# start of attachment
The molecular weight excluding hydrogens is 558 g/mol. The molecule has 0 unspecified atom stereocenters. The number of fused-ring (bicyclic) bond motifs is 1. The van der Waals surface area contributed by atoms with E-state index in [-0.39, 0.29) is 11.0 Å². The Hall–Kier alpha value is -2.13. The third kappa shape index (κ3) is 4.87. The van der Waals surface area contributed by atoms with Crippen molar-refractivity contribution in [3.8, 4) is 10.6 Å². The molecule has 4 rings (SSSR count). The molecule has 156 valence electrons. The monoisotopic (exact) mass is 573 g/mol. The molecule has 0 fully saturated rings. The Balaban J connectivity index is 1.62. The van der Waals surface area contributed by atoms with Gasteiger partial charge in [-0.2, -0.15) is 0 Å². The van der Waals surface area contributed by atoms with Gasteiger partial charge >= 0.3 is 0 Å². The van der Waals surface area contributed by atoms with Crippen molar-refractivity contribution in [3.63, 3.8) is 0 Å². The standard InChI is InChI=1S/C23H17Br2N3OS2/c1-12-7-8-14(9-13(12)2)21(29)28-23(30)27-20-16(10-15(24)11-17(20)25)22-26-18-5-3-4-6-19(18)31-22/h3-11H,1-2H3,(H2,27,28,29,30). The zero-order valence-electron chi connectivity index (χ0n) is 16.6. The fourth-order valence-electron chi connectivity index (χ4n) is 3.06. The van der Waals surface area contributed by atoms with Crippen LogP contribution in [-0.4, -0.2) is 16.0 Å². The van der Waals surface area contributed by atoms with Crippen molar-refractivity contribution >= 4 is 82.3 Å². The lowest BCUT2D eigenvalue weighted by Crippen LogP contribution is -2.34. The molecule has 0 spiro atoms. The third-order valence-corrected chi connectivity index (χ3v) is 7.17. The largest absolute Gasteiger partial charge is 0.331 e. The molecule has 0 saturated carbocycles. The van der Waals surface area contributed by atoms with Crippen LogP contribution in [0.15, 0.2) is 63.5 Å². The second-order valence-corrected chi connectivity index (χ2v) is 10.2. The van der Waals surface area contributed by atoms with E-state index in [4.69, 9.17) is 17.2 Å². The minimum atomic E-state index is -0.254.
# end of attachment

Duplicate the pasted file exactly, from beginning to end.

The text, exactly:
The molecular weight excluding hydrogens is 558 g/mol. The molecule has 0 unspecified atom stereocenters. The number of fused-ring (bicyclic) bond motifs is 1. The van der Waals surface area contributed by atoms with E-state index in [-0.39, 0.29) is 11.0 Å². The Hall–Kier alpha value is -2.13. The third kappa shape index (κ3) is 4.87. The van der Waals surface area contributed by atoms with Crippen molar-refractivity contribution in [3.8, 4) is 10.6 Å². The molecule has 4 rings (SSSR count). The molecule has 156 valence electrons. The monoisotopic (exact) mass is 573 g/mol. The molecule has 0 fully saturated rings. The Balaban J connectivity index is 1.62. The van der Waals surface area contributed by atoms with Gasteiger partial charge in [-0.2, -0.15) is 0 Å². The van der Waals surface area contributed by atoms with Gasteiger partial charge >= 0.3 is 0 Å². The van der Waals surface area contributed by atoms with Crippen molar-refractivity contribution in [3.63, 3.8) is 0 Å². The standard InChI is InChI=1S/C23H17Br2N3OS2/c1-12-7-8-14(9-13(12)2)21(29)28-23(30)27-20-16(10-15(24)11-17(20)25)22-26-18-5-3-4-6-19(18)31-22/h3-11H,1-2H3,(H2,27,28,29,30). The zero-order valence-electron chi connectivity index (χ0n) is 16.6. The fourth-order valence-electron chi connectivity index (χ4n) is 3.06. The van der Waals surface area contributed by atoms with Crippen LogP contribution in [-0.4, -0.2) is 16.0 Å². The van der Waals surface area contributed by atoms with Crippen molar-refractivity contribution >= 4 is 82.3 Å². The lowest BCUT2D eigenvalue weighted by Crippen LogP contribution is -2.34. The molecule has 0 spiro atoms. The third-order valence-corrected chi connectivity index (χ3v) is 7.17. The largest absolute Gasteiger partial charge is 0.331 e. The molecule has 0 saturated carbocycles. The van der Waals surface area contributed by atoms with Crippen LogP contribution in [0.15, 0.2) is 63.5 Å². The second-order valence-corrected chi connectivity index (χ2v) is 10.2. The van der Waals surface area contributed by atoms with E-state index in [4.69, 9.17) is 17.2 Å². The minimum atomic E-state index is -0.254.